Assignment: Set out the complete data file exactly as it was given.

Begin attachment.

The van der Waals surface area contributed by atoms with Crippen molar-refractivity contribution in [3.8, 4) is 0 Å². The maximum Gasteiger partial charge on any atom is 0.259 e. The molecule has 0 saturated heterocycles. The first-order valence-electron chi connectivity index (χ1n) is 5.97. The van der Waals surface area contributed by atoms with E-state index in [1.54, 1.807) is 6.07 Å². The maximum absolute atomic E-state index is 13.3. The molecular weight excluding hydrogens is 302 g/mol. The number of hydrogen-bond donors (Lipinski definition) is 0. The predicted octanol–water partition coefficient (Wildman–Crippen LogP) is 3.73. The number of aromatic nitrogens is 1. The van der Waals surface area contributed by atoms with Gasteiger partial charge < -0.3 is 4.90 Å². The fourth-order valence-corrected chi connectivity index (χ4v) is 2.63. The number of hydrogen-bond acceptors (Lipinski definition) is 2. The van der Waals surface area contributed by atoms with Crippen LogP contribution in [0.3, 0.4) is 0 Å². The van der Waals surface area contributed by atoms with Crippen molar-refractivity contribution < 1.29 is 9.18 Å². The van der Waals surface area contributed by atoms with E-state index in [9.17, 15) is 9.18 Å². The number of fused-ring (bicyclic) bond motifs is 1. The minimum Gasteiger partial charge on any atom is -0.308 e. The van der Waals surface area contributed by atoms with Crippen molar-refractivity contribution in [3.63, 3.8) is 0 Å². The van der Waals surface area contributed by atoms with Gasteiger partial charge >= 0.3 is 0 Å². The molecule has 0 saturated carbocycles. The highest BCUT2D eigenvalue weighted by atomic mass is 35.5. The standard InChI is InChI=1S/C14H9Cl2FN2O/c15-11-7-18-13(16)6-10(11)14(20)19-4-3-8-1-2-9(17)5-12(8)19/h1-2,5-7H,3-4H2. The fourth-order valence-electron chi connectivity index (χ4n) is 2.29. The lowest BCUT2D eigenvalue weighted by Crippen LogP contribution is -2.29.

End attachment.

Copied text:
The van der Waals surface area contributed by atoms with Crippen molar-refractivity contribution in [3.8, 4) is 0 Å². The maximum Gasteiger partial charge on any atom is 0.259 e. The molecule has 0 saturated heterocycles. The first-order valence-electron chi connectivity index (χ1n) is 5.97. The van der Waals surface area contributed by atoms with E-state index in [1.54, 1.807) is 6.07 Å². The maximum absolute atomic E-state index is 13.3. The molecular weight excluding hydrogens is 302 g/mol. The number of hydrogen-bond donors (Lipinski definition) is 0. The predicted octanol–water partition coefficient (Wildman–Crippen LogP) is 3.73. The number of aromatic nitrogens is 1. The van der Waals surface area contributed by atoms with Gasteiger partial charge < -0.3 is 4.90 Å². The fourth-order valence-corrected chi connectivity index (χ4v) is 2.63. The number of hydrogen-bond acceptors (Lipinski definition) is 2. The van der Waals surface area contributed by atoms with Crippen LogP contribution in [0.3, 0.4) is 0 Å². The van der Waals surface area contributed by atoms with Crippen molar-refractivity contribution < 1.29 is 9.18 Å². The van der Waals surface area contributed by atoms with E-state index in [9.17, 15) is 9.18 Å². The number of fused-ring (bicyclic) bond motifs is 1. The minimum Gasteiger partial charge on any atom is -0.308 e. The van der Waals surface area contributed by atoms with Crippen molar-refractivity contribution in [3.63, 3.8) is 0 Å². The van der Waals surface area contributed by atoms with Gasteiger partial charge >= 0.3 is 0 Å². The molecule has 0 saturated carbocycles. The highest BCUT2D eigenvalue weighted by atomic mass is 35.5. The standard InChI is InChI=1S/C14H9Cl2FN2O/c15-11-7-18-13(16)6-10(11)14(20)19-4-3-8-1-2-9(17)5-12(8)19/h1-2,5-7H,3-4H2. The fourth-order valence-electron chi connectivity index (χ4n) is 2.29. The lowest BCUT2D eigenvalue weighted by Crippen LogP contribution is -2.29.